01.10, 1330 – Jonathan Hill (Financial Stability, Financial Services and Capital Markets Union)

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Political Flair 8 / 10
Credibility 6 / 10
Energy 7/ 10
Warmth 8 / 10
Ability to connect with people outside Brussels 8 / 10
Likelihood of being approved by the EP 7/ 10
Overall rating 7/ 10

Given the narrowness of the tightrope Hill had been given to walk, he did the only politically sensible thing he could. He walked carefully down the centre. And on tip-toes.

This was an old-school Tory on a charm offensive, seizing the low hanging fruit straight away by adopting the self depracating manner of the lesser-spotted Brit speaking a foreign language abroad.  (French and Italian).  And of course this will have gone down well in Brussels in a way that Anglo-supremacists who’ve never lived abroad (and think the best approach with foreigners is to bark more loudly in English) will never fully grasp.

Furthermore, his language and manner oozed moderation. This was a man who wanted the Parliament to know that he had a ‘proven record of consensus’, that he is ‘open-minded’ and that he thinks the choice between ‘regulation and growth’ is a ‘false dichotomy’. And all delivered in a soft tone, with lots of eye-contact, glasses being pulled on and off (why not just leave them on?) and peppered with literary references from across Europe.

All the while the sharks were circling, whether in the form of UKIP trying to call him out over his inability to protect the City of London or French socialists desperate to pin him on details of what ‘safe regulation’ really means.  He balanced on the tightrope through all of these.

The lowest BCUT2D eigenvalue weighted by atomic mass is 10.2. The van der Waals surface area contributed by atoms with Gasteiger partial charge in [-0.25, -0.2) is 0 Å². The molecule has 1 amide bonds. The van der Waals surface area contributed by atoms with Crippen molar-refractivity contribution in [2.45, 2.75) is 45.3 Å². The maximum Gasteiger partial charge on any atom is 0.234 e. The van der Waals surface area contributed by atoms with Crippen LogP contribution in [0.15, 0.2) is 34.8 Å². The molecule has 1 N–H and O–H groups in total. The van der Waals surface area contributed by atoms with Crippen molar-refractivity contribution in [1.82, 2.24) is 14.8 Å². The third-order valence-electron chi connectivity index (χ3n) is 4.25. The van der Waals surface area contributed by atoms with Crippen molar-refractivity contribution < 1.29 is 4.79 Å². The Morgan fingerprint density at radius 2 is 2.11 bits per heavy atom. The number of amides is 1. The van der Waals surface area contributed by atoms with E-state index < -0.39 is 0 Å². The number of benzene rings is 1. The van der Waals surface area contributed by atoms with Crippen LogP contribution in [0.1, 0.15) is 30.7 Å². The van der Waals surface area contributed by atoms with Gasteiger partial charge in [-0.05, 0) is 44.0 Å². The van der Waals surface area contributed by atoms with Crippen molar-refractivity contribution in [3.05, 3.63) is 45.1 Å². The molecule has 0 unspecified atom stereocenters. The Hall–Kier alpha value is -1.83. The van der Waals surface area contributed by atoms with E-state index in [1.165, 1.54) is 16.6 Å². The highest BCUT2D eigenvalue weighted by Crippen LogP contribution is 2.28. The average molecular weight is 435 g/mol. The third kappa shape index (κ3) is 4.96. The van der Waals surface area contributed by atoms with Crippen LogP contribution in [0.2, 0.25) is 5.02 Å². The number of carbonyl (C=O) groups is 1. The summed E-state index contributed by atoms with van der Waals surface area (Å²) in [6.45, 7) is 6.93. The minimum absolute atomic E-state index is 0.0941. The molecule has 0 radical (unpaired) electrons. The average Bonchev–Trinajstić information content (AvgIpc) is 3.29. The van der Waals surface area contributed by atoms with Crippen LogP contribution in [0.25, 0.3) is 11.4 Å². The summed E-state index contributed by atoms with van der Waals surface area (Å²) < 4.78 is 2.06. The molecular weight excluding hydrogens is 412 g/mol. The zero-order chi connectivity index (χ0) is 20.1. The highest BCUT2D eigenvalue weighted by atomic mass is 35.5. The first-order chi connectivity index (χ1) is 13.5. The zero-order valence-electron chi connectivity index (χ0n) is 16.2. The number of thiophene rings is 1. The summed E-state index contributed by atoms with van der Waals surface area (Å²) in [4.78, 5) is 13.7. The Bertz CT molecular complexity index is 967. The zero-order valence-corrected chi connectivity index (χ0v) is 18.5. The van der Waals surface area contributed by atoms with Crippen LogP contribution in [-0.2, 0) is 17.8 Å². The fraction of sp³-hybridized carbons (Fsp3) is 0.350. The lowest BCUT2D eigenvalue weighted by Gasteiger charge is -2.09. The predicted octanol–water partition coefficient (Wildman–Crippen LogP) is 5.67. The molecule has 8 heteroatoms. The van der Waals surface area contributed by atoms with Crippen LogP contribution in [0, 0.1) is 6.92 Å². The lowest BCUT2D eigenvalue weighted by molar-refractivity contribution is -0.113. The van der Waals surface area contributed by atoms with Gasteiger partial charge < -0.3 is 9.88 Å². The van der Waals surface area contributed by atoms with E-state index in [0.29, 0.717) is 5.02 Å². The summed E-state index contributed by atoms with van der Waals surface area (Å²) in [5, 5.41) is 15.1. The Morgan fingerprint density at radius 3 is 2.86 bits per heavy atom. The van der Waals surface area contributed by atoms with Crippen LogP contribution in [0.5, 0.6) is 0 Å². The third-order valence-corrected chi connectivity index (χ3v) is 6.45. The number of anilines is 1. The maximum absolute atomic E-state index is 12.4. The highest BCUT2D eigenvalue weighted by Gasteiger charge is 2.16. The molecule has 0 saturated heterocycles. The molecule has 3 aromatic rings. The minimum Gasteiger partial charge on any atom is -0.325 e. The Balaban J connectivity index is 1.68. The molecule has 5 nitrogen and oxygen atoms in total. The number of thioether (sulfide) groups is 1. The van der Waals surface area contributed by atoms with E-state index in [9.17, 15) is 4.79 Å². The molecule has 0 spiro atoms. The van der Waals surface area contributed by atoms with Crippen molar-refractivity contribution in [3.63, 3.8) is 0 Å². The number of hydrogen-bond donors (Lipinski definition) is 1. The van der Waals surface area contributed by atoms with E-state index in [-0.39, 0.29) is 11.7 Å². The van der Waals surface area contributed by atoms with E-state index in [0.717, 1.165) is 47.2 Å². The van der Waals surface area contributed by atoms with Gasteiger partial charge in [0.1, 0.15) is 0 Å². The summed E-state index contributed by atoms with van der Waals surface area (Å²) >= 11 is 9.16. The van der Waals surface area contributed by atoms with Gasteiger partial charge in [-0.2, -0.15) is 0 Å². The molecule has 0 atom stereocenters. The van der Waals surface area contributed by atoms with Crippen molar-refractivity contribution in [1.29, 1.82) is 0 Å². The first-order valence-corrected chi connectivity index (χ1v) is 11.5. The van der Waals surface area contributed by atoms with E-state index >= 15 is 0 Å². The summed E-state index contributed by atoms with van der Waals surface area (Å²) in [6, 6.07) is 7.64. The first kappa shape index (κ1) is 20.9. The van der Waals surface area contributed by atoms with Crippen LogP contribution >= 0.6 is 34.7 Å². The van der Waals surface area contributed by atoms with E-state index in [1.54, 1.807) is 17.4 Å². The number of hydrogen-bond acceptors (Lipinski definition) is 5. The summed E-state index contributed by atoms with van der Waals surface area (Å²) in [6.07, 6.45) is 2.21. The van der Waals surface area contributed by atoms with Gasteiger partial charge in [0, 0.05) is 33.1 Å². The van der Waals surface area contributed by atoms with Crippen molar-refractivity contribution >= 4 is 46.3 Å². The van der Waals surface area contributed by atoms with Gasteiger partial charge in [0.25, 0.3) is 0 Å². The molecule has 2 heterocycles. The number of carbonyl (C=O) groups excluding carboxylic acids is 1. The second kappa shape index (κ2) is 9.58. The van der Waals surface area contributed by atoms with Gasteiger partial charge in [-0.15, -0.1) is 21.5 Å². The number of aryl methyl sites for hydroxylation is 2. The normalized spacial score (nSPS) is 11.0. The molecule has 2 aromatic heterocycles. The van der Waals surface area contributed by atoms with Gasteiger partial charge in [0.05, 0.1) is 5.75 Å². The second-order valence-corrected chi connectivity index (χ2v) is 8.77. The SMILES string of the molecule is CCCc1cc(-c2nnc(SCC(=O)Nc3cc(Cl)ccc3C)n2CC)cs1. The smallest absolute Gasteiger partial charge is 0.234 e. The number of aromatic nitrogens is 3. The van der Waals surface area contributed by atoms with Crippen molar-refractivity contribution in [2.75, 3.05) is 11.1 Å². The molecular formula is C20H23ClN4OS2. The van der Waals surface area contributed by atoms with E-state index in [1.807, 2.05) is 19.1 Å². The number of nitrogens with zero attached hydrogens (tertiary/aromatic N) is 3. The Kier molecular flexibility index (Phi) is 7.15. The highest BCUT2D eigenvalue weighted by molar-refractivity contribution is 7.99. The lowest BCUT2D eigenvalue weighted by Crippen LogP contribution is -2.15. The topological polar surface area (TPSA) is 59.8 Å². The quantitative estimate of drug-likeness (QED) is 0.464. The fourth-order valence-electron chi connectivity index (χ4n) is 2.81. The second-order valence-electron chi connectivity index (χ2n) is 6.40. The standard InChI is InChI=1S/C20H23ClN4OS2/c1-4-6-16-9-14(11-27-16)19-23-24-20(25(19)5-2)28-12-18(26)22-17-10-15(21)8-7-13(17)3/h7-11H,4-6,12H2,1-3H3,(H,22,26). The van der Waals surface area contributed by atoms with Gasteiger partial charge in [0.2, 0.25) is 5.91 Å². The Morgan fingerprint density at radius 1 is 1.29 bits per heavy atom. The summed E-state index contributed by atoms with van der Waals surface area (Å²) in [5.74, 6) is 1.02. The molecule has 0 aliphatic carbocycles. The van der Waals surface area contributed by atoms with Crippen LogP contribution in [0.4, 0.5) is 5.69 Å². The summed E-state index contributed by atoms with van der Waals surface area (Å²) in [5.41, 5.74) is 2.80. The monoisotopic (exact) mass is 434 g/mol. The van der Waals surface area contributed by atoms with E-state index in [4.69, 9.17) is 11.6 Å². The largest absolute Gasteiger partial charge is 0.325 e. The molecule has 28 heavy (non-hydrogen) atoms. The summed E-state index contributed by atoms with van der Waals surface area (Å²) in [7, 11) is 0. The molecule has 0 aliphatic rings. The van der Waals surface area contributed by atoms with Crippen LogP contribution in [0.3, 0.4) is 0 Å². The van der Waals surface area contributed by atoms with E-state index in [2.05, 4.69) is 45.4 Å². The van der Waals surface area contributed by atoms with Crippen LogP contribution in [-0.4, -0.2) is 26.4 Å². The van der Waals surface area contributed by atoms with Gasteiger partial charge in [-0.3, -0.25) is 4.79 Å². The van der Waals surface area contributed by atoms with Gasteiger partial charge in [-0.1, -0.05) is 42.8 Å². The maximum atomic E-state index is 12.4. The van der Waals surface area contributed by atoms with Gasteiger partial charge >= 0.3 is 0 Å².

So far, so tactical. Unfortunately, charm cannot make up for gaps in knowledge .  And while I have some sympathy for the Commissioners-designate who are expected to become overnight experts, to say Hill didn’t seem to have a full command of the brief would be something of an understatement. When pressed on CNAV funds, Eurobonds, Solvency Two or the Capital Union he kicked the questions into the long grass with long, woolly answers and an emphasis on due process.

It’s hard to tell whether this approach was deliberate or reflects a lack of a grasp of the substance. I liked Hill because he came across as sincere and thoughtful. But there’s a limit to how far the  Hugh (pre-Divine Brown) Grant act will carry him if he can’t back it up with the substance in what is clearly a very complex and technically challenging portfolio.

Photo: CC License from wikipedia – original source here.

1 thought on “01.10, 1330 – Jonathan Hill (Financial Stability, Financial Services and Capital Markets Union)

  1. Pingback: 07.10, 1300 – Jonathan Hill (2nd Hearing) | Commissioner Hearings

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